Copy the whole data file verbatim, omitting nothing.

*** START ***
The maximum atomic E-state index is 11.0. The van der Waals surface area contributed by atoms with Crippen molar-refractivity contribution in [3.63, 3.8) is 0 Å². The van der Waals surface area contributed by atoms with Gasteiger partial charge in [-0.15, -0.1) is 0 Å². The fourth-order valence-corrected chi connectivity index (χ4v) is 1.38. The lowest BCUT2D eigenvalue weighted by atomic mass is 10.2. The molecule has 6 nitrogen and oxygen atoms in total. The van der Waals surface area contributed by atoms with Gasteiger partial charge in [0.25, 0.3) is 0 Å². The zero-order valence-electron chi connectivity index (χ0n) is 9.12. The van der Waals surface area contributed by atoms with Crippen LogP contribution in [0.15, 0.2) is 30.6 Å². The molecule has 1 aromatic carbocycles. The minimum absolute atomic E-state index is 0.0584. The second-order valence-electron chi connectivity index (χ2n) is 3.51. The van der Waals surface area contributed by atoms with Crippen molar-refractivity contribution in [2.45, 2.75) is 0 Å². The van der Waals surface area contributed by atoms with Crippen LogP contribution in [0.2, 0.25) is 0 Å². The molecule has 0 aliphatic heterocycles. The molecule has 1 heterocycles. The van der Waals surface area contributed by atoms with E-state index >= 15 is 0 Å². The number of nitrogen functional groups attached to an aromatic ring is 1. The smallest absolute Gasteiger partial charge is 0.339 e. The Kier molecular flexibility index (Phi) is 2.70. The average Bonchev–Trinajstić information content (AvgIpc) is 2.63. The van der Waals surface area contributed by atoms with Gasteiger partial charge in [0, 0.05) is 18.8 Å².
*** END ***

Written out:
The maximum atomic E-state index is 11.0. The van der Waals surface area contributed by atoms with Crippen molar-refractivity contribution in [3.63, 3.8) is 0 Å². The van der Waals surface area contributed by atoms with Gasteiger partial charge in [-0.15, -0.1) is 0 Å². The fourth-order valence-corrected chi connectivity index (χ4v) is 1.38. The lowest BCUT2D eigenvalue weighted by atomic mass is 10.2. The molecule has 6 nitrogen and oxygen atoms in total. The van der Waals surface area contributed by atoms with Gasteiger partial charge in [0.25, 0.3) is 0 Å². The zero-order valence-electron chi connectivity index (χ0n) is 9.12. The van der Waals surface area contributed by atoms with Crippen LogP contribution in [0.15, 0.2) is 30.6 Å². The molecule has 1 aromatic carbocycles. The minimum absolute atomic E-state index is 0.0584. The second-order valence-electron chi connectivity index (χ2n) is 3.51. The van der Waals surface area contributed by atoms with Crippen molar-refractivity contribution in [2.45, 2.75) is 0 Å². The van der Waals surface area contributed by atoms with Crippen LogP contribution in [0.2, 0.25) is 0 Å². The molecule has 0 aliphatic heterocycles. The molecule has 1 heterocycles. The van der Waals surface area contributed by atoms with E-state index >= 15 is 0 Å². The number of nitrogen functional groups attached to an aromatic ring is 1. The smallest absolute Gasteiger partial charge is 0.339 e. The Kier molecular flexibility index (Phi) is 2.70. The average Bonchev–Trinajstić information content (AvgIpc) is 2.63. The van der Waals surface area contributed by atoms with Gasteiger partial charge in [0, 0.05) is 18.8 Å².